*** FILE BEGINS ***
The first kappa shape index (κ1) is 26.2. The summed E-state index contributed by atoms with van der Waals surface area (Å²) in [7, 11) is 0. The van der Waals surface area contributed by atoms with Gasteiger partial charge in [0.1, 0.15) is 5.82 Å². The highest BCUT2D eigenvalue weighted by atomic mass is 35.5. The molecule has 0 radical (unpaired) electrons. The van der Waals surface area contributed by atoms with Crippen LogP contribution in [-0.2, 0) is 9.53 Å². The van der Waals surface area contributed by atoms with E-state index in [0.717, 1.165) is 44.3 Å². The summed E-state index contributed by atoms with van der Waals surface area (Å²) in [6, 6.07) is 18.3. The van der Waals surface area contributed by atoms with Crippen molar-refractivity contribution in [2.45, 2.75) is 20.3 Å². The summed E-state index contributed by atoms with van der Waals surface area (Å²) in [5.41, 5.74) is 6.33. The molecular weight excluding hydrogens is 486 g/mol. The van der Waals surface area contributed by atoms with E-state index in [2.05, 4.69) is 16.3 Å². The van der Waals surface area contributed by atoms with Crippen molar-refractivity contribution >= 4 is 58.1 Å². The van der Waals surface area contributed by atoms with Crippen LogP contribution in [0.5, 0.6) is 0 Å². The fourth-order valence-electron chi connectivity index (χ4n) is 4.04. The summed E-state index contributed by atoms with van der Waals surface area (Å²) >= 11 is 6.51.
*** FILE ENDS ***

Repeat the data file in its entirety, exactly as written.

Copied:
The first kappa shape index (κ1) is 26.2. The summed E-state index contributed by atoms with van der Waals surface area (Å²) in [7, 11) is 0. The van der Waals surface area contributed by atoms with Gasteiger partial charge in [0.1, 0.15) is 5.82 Å². The highest BCUT2D eigenvalue weighted by atomic mass is 35.5. The molecule has 0 radical (unpaired) electrons. The van der Waals surface area contributed by atoms with Crippen LogP contribution in [-0.2, 0) is 9.53 Å². The van der Waals surface area contributed by atoms with E-state index in [0.717, 1.165) is 44.3 Å². The summed E-state index contributed by atoms with van der Waals surface area (Å²) in [6, 6.07) is 18.3. The van der Waals surface area contributed by atoms with Crippen molar-refractivity contribution in [2.45, 2.75) is 20.3 Å². The summed E-state index contributed by atoms with van der Waals surface area (Å²) in [5.41, 5.74) is 6.33. The molecular weight excluding hydrogens is 486 g/mol. The van der Waals surface area contributed by atoms with E-state index in [2.05, 4.69) is 16.3 Å². The van der Waals surface area contributed by atoms with Crippen molar-refractivity contribution >= 4 is 58.1 Å². The van der Waals surface area contributed by atoms with Crippen LogP contribution in [0.5, 0.6) is 0 Å². The fourth-order valence-electron chi connectivity index (χ4n) is 4.04. The summed E-state index contributed by atoms with van der Waals surface area (Å²) >= 11 is 6.51.